Monday, November 13, 2017

Replacing Food Disposer Garbage Disposer

As a home owner, after a few years, you may find that the food disposer in your kitchen sink stop working.
There are many reason that a food disposer can fail to work. The most common reason I noticed over the years was the corrosion inside the food disposer cause the water to leak to the motor and or electronic compartment below.

Replacing a food disposer is a simple DIY projects that I feel anyone can do within a few hours to save money.

The first step is to remove the old disposer.
For safety reason, unplugged the disposer from the wall outlet under the sink.

Remove the drain hose from the washer from the dishwasher to the disposer.

 Next remove the 2 nut from the disposer to the drain pipe.

Loosen the pipe connection and wiggle the pipe from the disposer.

Next, use the wrench that come with the new disposer or the old one to open the disposer.
Turn counter clock wise (if you look up from below) will normally unlock the disposer.
Note: you may want to have small block below or make sure you hold the bottom of the disposer to avoid dropping it.

Now take a look at the new disposer.

 On the side, it will be the hole for dishwasher drain connection. You don't have to do this step if you don't have a dishwasher.
If you do, use a screwdriver or in my case, I use the ratchet to pop the nut out.
(Refer to your new disposer instruction for more information)

This is the nut that got removed from the step above. I just throw it away.

Now turn over the old disposer.
I reuse the power cord from the old disposer.

 Open the cover, there're connector nut, just remove it so I can have the power cord.

Now onto the new disposer.
I just connect the power cord to the black and white cord, and green cord for ground to the new disposer. Don't worry about which wire to black which to white. Just making sure green is ground and connect to the nut below the new disposer.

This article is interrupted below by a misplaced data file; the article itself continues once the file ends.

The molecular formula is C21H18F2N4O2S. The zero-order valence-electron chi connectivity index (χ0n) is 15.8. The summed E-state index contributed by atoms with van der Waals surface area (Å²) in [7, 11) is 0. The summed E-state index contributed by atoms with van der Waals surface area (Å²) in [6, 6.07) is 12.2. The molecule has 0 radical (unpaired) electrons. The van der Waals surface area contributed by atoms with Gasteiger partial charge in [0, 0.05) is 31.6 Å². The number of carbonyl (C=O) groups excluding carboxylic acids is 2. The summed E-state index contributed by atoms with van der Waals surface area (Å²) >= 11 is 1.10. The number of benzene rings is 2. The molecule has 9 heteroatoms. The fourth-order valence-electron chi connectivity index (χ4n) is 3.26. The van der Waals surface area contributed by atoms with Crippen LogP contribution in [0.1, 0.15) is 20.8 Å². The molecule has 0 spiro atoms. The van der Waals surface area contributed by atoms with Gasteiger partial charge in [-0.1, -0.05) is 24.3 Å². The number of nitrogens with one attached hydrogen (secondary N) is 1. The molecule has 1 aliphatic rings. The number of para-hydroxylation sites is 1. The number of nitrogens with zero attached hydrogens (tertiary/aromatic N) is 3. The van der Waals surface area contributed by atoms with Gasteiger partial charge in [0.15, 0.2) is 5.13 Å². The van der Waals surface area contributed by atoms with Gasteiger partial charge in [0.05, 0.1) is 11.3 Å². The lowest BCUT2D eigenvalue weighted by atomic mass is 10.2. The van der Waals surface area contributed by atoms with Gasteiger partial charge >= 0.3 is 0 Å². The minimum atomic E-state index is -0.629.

From this step on, it just the reverse steps of removing the old disposer I did earlier.

Tighten the 2 screw that connect the disposer to the drainage pipe.

Tighten all the connectors.

As with all DIY project, please consult professional if you are not sure with any procedure.
I hope you enjoy this post and hope it will help you more confident replacing your disposer save some money.

As always, thanks for reading.

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Please comment below if you have any question.

Saturday, June 3, 2017

Small shed

Storage spaces seem to be the problem that many homeowners are facing. There are many types of storage sheds that are manufactured. To save money, you can buy all these shed kits that you can put together yourself. However, they come with a size that requires you to have a big enough yard to put it in. As the lot for the new house getting smaller and smaller, homeowners like me find ourselves with small yard and adding a shed can mean no yard. Home improvement stores also sale these small plastic shed that too small to store my tools and to expensive if buying several so I decide to build one myself.

The shed size is about 8 ft x 3 ft x 6ft since I only have about 3 feet between the house and the fence.
Below is the picture of the finished shed that I built.

First step is to build a frame for the shed.
The picture below is for the front of the shed.

For the front, I cut 8 piece of 2x4 to a 6 ft length since I want the shed to be 6 ft in height. For the top and bottom front, use the 2 ft wood left over from the 6 ft cut.
For the back frame, I have them at 8 feet so I don't have to make any cut for them

Since this shed will lay next to the fence to save space, I go ahead and attach the back using metal corrugated sheet laying side way

In my case, I want the shed to be above ground to prevent rotting so I pour 2 concrete column in the ground. You can do the same thing or just use the concrete deck blocks that are available on the home improvement store.
As in the picture, you see the base sit on the concrete base that I poured on the left bottom of the picture.